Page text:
Glasgow, Scotland, June 16 - For the first time in 76 years, Rotary International is holding its annual convention in Scotland, and the 24,000 Rotarians present will make the meeting the largest ever held in the country, and one of the largest ever in Europe.
Although this is the first time that Rotary International has held a convention in Glasgow, it's the second time Rotarians are gathering in Scotland. The last convention held in Scotland was in Edinburgh in 1921, and was the first Rotary convention held outside North America.
Also significant is the number of countries represented. Rotary has clubs in 155 countries and 35 geographic regions, and Rotarians from some 120 of those countries or regions will be in attendance. The convention provides an opportunity for Rotarians from every corner of the globe to meet, exchange ideas and compare notes on projects to improve the quality of life in areas such as health, education and sustainable development.
This year's agenda is filled with interesting and thought-provoking speakers as well as a variety of programme's highlighting the kind of work Rotary clubs are doing in the United Kingdom and throughout the world. Speakers include Federico Mayor, director general of UNESCO; Donald Dewar, Secretary of State for Scotland; Michael K. Dorsey, director on the board of the Sierra Club; and Dr Michael Nobel, chairman of the Nobel Family Society.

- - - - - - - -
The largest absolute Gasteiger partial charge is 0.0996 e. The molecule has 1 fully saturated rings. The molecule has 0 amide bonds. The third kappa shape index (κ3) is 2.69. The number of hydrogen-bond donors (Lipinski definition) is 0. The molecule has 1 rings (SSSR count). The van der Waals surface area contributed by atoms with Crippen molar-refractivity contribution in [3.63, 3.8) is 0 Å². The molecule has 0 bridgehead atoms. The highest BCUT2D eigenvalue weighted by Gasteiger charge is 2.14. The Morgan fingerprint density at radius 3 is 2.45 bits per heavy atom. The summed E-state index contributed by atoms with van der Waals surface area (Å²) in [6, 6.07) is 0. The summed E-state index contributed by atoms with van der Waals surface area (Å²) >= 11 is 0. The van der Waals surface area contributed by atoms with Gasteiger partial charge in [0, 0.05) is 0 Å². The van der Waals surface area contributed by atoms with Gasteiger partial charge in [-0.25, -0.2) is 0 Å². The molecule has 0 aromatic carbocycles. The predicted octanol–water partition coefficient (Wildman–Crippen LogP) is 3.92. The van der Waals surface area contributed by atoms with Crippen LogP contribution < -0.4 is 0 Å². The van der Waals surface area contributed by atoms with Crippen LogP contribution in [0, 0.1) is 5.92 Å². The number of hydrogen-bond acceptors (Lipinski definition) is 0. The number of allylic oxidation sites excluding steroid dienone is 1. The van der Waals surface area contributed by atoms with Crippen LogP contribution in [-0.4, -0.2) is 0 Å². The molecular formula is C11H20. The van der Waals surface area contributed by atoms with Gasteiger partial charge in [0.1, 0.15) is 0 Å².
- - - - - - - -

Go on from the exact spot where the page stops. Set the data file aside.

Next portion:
South African President Nelson Mandela has been awarded this year's Rotary Award of World Understanding. The award will be presented to his designated representative during the convention, and a special videotaped message from President Mandela to the Convention will be shown. The convention runs from Sunday, June 15 to Wednesday, June 18.
Founded in Chicago in 1905, Rotary International is composed of 28,000 clubs. The main objective of Rotary is service - in the community and throughout the world. Rotarians build goodwill and peace, provide humanitarian service, and encourage high ethical standards in all vocations. This year, President Luis Vicente Giay asked clubs to focus the activities on service to youth and urban peace.
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SOURCE Rotary International